Ulster is where memory burns long and forgiveness comes slow. The death of Martin McGuinness will pass without the spilling of sorrow by many Unionists in Northern Ireland and here in mainland Britain, where the IRA’s terror campaign paid regular, outrageous visits, there will be those who mutter a cold ‘good riddance’.
Douglas Murray writes:
'[W]hile the eulogists lament the fact that McGuinness hasn’t enjoyed much of his old age, our thoughts really ought to be with the many people who – thanks to McGuinness and his friends – never made it as far as middle age.’
This is undoubtedly true. McGuinness was a terrible man who did terrible things and the good things he did in later years did not change that.
I grew up in Coatbridge, the Lanarkshire town once known as ‘Little Ireland’ for the size of its Catholic population of Irish descent. Although by the 1990s popular republicanism was mostly of the folk variety — rebel songs and walls etched in Tiocfaidh ár lá — McGuinness (and Gerry Adams) were still admired by the old, who had learned about sectarianism in the streets rather than the history books, and the young, who wanted to rebel against their integrated, more prosperous parents.
None of this touched me. In fact, it baffled me. To me, the IRA were not the romantic heroes of self-pitying ballads; Bobby Sands was nothing more than a terrorist who committed suicide. So no, I won’t lament the death of Martin McGuinness, other than to acknowledge the grief his loved ones will be feeling. But I have to take issue with Douglas on something. He writes:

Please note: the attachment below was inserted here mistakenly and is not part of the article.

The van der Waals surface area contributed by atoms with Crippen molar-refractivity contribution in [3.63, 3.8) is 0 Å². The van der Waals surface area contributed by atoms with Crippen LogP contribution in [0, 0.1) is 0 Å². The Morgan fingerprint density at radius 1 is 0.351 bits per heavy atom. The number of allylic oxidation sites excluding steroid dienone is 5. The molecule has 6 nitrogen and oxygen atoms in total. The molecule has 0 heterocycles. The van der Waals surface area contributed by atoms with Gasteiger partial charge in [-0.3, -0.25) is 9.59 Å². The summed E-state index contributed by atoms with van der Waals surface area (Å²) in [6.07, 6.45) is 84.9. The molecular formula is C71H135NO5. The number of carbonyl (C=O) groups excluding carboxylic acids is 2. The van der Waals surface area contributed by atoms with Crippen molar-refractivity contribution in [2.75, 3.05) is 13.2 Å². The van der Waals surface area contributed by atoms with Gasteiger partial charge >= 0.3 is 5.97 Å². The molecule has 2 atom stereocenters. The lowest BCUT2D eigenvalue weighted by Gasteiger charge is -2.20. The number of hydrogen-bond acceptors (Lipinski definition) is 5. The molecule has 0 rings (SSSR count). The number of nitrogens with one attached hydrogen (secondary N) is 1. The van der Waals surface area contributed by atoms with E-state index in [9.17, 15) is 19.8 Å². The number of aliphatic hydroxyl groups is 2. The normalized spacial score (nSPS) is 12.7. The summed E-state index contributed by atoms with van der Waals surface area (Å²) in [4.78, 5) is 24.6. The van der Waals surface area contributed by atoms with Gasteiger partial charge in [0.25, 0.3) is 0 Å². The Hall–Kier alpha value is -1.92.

'Over recent years a narrative has developed around the Troubles, that the people who ‘became men of peace’ are much to be admired. This narrative overlooks the fact that the real people to be admired are those from all sides who – despite sharing many or all of the same grievances as the ‘men of violence’ – never thought the answer to their grievances lay in pulling out the finger-nails of people on the other side of the sectarian divide, planting bombs in shops or shooting farmers in the head.’
Of course those who never took up the gun are the ones who chose the proper and moral path. But in arms lay power, a fearsome power to make a distant government shake, to kill its soldiers, to hold its citizens hostage to menace. Through violence and mythology, men like McGuinness became warrior-leaders to their people. The decision to make peace was not a commerce between rifles and power but a relinquishing of untrammelled power for the checks and balances of democratic power-sharing.
It was a concession that terrorists around the world have rejected, preferring instead death and legend. McGuinness chose to sit down, make peace, and allow his legacy to take care of itself. He put the lives of his community ahead of the allure of ideological purity, set his course against every impulse and doctrine of his movement, and as a result Northern Ireland was able to move forward. Progress has been slow and at times, such as now, has looked in peril.
But because McGuinness extended his hand, he made it easier for others to do so. He made it more difficult for those who preferred bullets over ballots. This doesn’t undo his crimes; it shows that he was capable of peace all along and only latterly accepted its justice and inevitability. Perhaps McGuinness deserves forgiveness, perhaps he doesn’t. But he took off the fatigues and donned the cloak of statesmanship and for that he deserves at least recognition.
Stephen Daisley is a columnist for the Scottish Daily Mail